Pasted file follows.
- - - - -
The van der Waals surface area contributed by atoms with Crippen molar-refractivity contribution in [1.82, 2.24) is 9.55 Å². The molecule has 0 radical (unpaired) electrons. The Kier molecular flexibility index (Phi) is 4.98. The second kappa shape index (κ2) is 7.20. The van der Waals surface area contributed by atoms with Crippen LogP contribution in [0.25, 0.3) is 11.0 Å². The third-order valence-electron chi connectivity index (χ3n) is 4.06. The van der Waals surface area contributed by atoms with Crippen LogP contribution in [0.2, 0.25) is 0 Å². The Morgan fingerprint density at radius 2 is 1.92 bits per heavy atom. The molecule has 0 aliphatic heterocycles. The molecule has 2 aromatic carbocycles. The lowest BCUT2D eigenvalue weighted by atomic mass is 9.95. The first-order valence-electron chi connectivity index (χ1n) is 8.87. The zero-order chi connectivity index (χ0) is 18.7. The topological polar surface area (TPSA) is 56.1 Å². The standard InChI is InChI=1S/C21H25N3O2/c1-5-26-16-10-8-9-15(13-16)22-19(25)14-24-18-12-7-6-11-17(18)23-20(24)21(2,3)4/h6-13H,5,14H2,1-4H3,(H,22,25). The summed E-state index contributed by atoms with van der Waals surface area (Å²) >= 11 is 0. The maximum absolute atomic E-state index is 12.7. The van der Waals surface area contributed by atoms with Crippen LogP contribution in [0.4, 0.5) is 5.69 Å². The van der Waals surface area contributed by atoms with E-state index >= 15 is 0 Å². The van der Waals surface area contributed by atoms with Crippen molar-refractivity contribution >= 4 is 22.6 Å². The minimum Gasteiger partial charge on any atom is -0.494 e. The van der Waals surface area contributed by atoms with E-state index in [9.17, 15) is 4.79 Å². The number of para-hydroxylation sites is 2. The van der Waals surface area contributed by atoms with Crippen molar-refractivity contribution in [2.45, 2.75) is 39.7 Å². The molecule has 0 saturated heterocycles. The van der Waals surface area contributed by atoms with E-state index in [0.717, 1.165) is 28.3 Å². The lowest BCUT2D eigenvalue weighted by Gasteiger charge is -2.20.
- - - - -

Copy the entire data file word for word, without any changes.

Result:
The van der Waals surface area contributed by atoms with Crippen molar-refractivity contribution in [1.82, 2.24) is 9.55 Å². The molecule has 0 radical (unpaired) electrons. The Kier molecular flexibility index (Phi) is 4.98. The second kappa shape index (κ2) is 7.20. The van der Waals surface area contributed by atoms with Crippen LogP contribution in [0.25, 0.3) is 11.0 Å². The third-order valence-electron chi connectivity index (χ3n) is 4.06. The van der Waals surface area contributed by atoms with Crippen LogP contribution in [0.2, 0.25) is 0 Å². The Morgan fingerprint density at radius 2 is 1.92 bits per heavy atom. The molecule has 0 aliphatic heterocycles. The molecule has 2 aromatic carbocycles. The lowest BCUT2D eigenvalue weighted by atomic mass is 9.95. The first-order valence-electron chi connectivity index (χ1n) is 8.87. The zero-order chi connectivity index (χ0) is 18.7. The topological polar surface area (TPSA) is 56.1 Å². The standard InChI is InChI=1S/C21H25N3O2/c1-5-26-16-10-8-9-15(13-16)22-19(25)14-24-18-12-7-6-11-17(18)23-20(24)21(2,3)4/h6-13H,5,14H2,1-4H3,(H,22,25). The summed E-state index contributed by atoms with van der Waals surface area (Å²) >= 11 is 0. The maximum absolute atomic E-state index is 12.7. The van der Waals surface area contributed by atoms with Crippen LogP contribution in [0.4, 0.5) is 5.69 Å². The van der Waals surface area contributed by atoms with E-state index >= 15 is 0 Å². The van der Waals surface area contributed by atoms with Crippen molar-refractivity contribution >= 4 is 22.6 Å². The minimum Gasteiger partial charge on any atom is -0.494 e. The van der Waals surface area contributed by atoms with E-state index in [9.17, 15) is 4.79 Å². The number of para-hydroxylation sites is 2. The van der Waals surface area contributed by atoms with Crippen molar-refractivity contribution in [2.45, 2.75) is 39.7 Å². The molecule has 0 saturated heterocycles. The van der Waals surface area contributed by atoms with E-state index in [0.717, 1.165) is 28.3 Å². The lowest BCUT2D eigenvalue weighted by Gasteiger charge is -2.20.